I would say that I'm making a fairly reasonable progress when it comes to technique and hearing, but I just don't seem to be able to come up with anything good on the guitar, just bland, uninspired garbage. I can do fairly well on Guitar Pro on the other hand. I've been playing for 4 years now, and that has been true for quite some time, although even more so in the last 1 year. How can this be changed? Or should this change?
What is your thought process when you write in guitar pro?

It may be that when you sit down with guitarpro you feel comfortable and more relaxed while when you sit with your guitar you put pressure on yourself and psych yourself out?

Maybe try sitting at guitar pro and when you write have your guitar on your lap. Every time you make a few clicks in guitar pro play the notes on your guitar straight after, just to introduce the guitar to your normal writing process in a no pressure kind of way.

Make this your normal process for a while and in time start to mix it up occasionally. When you have an idea and are going to make a few clicks in guitar pro, every once in a while play it on your guitar first before you put it into guitar pro instead of right after.

Then make it more regular so that you play every little idea on your guitar before putting into guitarpro. Then start developing the ideas further on your guitar before putting them into guitar pro. At this point you are actually working out all your ideas on your guitar and just using guitar pro to note it down. Then start writing ideas away from guitarpro and use a pen and paper to write the ideas down.

(I'm assuming you can play what you write in GuitarPro, if not then that may be half the problem right there).

I don't really know though...that is just how I would approach the problem.

There's nothing wrong with using software notation to help you write. But if you are frustrating yourself when you don't have it you could ween yourself off like I described above, or just go cold turkey.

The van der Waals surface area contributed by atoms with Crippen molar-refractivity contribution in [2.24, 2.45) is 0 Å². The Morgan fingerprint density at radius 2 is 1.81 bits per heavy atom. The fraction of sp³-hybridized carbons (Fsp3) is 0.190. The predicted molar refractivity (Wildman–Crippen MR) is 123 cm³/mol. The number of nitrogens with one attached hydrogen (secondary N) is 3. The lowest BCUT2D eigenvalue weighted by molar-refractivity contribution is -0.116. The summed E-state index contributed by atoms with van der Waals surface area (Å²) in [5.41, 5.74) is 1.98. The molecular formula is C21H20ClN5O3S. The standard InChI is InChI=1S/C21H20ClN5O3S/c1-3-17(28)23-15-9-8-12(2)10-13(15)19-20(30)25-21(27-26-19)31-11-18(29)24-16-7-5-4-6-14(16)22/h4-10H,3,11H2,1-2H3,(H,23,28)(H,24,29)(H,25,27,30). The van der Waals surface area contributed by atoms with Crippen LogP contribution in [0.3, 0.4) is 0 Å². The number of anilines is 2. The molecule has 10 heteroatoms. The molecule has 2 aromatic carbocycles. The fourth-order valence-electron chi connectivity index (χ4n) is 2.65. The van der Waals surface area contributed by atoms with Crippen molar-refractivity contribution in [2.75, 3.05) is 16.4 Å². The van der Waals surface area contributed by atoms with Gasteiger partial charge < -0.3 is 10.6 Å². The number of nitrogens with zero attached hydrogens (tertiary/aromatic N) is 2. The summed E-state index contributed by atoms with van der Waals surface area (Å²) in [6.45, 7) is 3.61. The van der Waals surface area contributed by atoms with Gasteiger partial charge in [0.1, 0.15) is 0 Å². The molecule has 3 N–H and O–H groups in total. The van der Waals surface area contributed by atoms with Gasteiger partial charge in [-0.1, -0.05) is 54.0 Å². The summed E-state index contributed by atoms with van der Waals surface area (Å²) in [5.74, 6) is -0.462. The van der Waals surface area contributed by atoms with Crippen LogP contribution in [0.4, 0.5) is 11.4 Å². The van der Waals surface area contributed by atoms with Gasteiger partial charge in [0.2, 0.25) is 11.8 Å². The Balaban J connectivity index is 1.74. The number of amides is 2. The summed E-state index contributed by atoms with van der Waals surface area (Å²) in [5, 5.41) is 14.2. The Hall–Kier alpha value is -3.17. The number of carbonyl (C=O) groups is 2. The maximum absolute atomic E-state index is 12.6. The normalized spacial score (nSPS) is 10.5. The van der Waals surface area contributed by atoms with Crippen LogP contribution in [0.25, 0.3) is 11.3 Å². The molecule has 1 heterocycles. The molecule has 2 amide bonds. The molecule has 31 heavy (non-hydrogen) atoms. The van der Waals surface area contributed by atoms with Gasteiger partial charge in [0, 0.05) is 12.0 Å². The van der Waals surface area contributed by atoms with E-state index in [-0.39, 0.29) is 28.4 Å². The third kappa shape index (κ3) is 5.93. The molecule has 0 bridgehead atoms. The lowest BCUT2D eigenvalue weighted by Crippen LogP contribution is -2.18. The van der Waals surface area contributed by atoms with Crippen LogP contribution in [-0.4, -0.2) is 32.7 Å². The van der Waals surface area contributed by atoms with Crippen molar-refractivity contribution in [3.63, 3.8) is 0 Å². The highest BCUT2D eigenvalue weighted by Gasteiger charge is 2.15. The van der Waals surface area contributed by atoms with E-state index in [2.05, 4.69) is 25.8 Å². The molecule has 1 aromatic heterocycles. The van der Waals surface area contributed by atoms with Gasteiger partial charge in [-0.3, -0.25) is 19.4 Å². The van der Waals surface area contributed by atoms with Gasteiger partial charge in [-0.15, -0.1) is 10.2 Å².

To go cold turkey you would just stop using guitar pro and force yourself to write for 20 minutes a day using only your guitar and a pen and paper or voice recorder on your phone.
Actually many writers and film directors don't do their writing in their office. They just put down some notes when and where they feel the most inspired. For instance, one of my favorite writers writes her books at a local coffee shop and compiles the good and bad ideas at home. I think it's great you can put down your songs into a tangible archive. And the fact that you say, you change around your ideas after writing them down is a hallmark of a great composer! Bach and Beethoven crossed out notes and scribbled their music sheets too. And these guys wern't just composers, they also performed in their hey-day.
You've played guitar for 4 years, so you're probably pretty good at it. I think what you found here, is just a preferential writing style for yourself.
Last edited by TwoPlusTwo at Feb 5, 2015,
I don't see how it's a problem. It's a great tool and gives you immediate visual and aural feedback. I find it far quicker than writing with a guitar. I would just notate it in Guitar Pro, anyway...

I would never change. I'd rather write in a digital format. Besides, writing on a guitar doesn't really work for every other instrument in existence.
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I think it's cool that you can write like that. It's just another tool, man. I wouldn't worry about it at all.
Lemme ask, to springboard off 20T's great advice.

When you write in Guitar Pro, is the guitar out? Are you playing it/composing it and then entering it into guitar pro? Or is it all handled by the computer?

Cuz if its the second one, the problem's simple: Your playing ability and brain have a disconnect, and you can plan out parts in your head better than you can find them on the instrument in real time.

Disclaimer: My pragmatism and tone are in no way a reflection on your playing ability.
"There are two styles of music. Good music and bad music." -Duke Ellington

"If you really think about it, the guitar is a pointless instrument." - Robert Fripp